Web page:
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There is a clear association between the gastrointestinal (GI) microbiome and the development of chronic noncommunicable diseases, providing a rationale for the development of strategies that target the GI microbiota to improve human health. In this article, we discuss the potential of supplementing the human diet with nondigestible fermentable carbohydrates (NDFCs) to modulate the composition, structure, diversity, and metabolic potential of the GI microbiome in an attempt to prevent or treat human disease. The current concepts by which NDFCs can be administered to humans, including prebiotics, fermentable dietary fibers, and microbiota-accessible carbohydrates, as well as the mechanisms by which these carbohydrates exert their health benefits, are discussed. Epidemiological research presents compelling evidence for the health effects of NDFCs, with clinical studies providing further support for some of these benefits. However, rigorously designed human intervention studies with well-established clinical markers and microbial endpoints are still essential to establish (i) the clinical efficiency of specific NDFCs, (ii) the causal role of the GI microbiota in these effects, (iii) the underlying mechanisms involved, and (iv) the degree by which inter-individual differences between GI microbiomes influence these effects. Such studies would provide the mechanistic understanding needed for a systematic application of NDFCs to improve human health via GI microbiota modulation while also allowing the personalization of these dietary strategies.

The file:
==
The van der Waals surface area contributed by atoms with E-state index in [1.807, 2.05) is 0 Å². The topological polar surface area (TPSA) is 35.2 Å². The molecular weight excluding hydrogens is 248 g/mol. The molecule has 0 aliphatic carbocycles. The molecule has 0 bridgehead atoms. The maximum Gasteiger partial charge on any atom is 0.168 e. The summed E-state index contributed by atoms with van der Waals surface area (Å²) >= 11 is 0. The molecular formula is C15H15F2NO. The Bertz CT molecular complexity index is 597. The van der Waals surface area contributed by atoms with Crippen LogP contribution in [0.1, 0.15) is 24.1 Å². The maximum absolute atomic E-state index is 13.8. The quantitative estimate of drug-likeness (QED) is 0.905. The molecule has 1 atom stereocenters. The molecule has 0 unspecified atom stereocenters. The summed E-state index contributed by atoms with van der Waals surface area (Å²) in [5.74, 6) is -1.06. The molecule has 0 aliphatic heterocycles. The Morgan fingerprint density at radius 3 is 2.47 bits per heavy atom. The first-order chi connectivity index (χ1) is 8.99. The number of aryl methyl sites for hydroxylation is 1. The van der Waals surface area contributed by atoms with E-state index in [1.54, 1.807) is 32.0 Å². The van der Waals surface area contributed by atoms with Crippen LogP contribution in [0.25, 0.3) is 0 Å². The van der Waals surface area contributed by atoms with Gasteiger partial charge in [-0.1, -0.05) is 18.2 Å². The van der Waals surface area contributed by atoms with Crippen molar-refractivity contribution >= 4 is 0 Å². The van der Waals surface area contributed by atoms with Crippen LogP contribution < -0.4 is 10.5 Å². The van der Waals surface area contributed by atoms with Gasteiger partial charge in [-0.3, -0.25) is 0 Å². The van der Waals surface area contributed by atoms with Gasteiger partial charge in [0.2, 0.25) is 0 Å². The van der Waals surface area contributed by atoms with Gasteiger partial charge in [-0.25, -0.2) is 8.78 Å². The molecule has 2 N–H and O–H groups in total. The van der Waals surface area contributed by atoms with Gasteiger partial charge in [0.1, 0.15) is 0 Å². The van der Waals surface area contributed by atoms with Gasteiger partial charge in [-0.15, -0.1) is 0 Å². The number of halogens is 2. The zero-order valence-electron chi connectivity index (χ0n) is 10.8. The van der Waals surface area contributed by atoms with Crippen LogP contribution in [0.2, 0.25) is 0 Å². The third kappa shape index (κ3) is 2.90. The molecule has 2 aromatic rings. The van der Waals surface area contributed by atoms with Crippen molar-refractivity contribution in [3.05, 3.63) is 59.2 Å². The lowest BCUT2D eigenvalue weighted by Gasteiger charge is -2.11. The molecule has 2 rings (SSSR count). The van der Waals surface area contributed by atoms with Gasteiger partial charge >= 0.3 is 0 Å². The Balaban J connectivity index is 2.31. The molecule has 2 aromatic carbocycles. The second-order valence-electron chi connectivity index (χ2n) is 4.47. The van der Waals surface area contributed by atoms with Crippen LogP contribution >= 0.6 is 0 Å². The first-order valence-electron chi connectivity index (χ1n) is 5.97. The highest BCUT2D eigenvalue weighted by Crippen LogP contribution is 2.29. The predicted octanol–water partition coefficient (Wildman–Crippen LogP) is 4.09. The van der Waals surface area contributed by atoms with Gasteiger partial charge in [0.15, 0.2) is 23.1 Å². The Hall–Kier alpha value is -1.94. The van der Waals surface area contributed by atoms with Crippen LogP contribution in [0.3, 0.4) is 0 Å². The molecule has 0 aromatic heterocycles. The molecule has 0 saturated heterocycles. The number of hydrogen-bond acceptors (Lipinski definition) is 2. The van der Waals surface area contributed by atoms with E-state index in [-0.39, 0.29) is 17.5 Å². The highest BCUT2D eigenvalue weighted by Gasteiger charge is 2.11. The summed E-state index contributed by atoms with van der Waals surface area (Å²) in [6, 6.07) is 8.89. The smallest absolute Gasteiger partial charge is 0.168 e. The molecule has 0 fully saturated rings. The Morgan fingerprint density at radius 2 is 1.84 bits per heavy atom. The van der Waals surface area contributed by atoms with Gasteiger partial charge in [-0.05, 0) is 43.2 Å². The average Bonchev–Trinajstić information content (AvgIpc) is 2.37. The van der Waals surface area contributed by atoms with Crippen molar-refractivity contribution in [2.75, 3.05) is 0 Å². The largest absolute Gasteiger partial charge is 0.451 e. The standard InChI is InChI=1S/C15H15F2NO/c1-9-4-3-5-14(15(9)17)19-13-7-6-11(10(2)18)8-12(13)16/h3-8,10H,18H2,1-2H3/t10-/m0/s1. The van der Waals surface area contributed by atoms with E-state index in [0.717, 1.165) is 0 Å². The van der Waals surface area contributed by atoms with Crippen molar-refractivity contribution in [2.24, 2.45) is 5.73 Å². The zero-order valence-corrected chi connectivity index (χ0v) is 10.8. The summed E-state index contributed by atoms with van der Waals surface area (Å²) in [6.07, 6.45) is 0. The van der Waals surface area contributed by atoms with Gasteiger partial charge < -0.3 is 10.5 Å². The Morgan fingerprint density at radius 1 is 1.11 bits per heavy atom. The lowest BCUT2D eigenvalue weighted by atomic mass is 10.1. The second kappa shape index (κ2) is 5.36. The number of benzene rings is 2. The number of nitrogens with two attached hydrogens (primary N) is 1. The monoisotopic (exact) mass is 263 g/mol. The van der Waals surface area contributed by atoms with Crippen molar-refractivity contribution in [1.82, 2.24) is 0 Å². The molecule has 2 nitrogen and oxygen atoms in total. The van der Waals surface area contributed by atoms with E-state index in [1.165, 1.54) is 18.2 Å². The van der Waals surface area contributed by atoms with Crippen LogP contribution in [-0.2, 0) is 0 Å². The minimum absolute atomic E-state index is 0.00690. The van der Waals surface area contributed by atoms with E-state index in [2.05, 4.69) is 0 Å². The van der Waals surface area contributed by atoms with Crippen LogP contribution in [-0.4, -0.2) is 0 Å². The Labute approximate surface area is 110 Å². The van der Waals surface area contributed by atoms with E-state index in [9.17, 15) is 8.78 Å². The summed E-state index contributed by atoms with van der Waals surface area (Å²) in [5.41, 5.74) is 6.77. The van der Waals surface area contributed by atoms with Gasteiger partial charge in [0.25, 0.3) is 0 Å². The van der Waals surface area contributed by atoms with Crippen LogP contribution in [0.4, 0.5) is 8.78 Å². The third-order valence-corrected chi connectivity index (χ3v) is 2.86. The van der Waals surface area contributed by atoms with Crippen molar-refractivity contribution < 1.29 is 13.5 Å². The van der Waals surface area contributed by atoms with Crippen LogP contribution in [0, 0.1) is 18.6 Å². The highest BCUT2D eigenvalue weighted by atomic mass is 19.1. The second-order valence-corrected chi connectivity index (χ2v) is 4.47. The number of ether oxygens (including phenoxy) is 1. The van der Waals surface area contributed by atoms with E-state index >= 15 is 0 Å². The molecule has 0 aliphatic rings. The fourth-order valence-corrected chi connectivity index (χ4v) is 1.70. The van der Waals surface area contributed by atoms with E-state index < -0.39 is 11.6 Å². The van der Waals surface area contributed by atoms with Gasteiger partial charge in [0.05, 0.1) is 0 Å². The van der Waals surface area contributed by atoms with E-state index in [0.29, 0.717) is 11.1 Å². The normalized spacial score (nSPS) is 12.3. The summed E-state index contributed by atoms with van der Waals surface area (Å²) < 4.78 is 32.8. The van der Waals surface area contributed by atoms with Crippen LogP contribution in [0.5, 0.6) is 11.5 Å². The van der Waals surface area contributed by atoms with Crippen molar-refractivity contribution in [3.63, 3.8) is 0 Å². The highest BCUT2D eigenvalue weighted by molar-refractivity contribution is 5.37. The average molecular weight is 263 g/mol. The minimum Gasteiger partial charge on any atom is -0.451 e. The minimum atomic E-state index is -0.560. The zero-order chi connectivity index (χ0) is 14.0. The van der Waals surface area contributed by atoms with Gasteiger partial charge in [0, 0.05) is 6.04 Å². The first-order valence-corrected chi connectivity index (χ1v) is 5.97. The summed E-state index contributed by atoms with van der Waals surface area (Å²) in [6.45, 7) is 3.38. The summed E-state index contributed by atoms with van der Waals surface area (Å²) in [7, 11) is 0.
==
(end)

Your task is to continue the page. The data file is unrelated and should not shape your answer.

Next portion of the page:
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CNCDs that are associated with the GI microbiome and diets low in NDC. An industrialized lifestyle is associated with an increased prevalence of multiple CNCDs ( 15 ). Most of these diseases have now clearly been associated with the GI microbiome (pathology in animal models is dramatically different under germfree conditions, and the GI microbiome displays a dysbiosis in humans suffering from the disease). The Venn diagram designates CNCDs that are associated with the GI microbiome ( 2 , 221 , 247 , 248 ) and a diet low in NDCs ( 13 , 107 , 244 ). NAFLD, nonalcoholic fatty liver disease.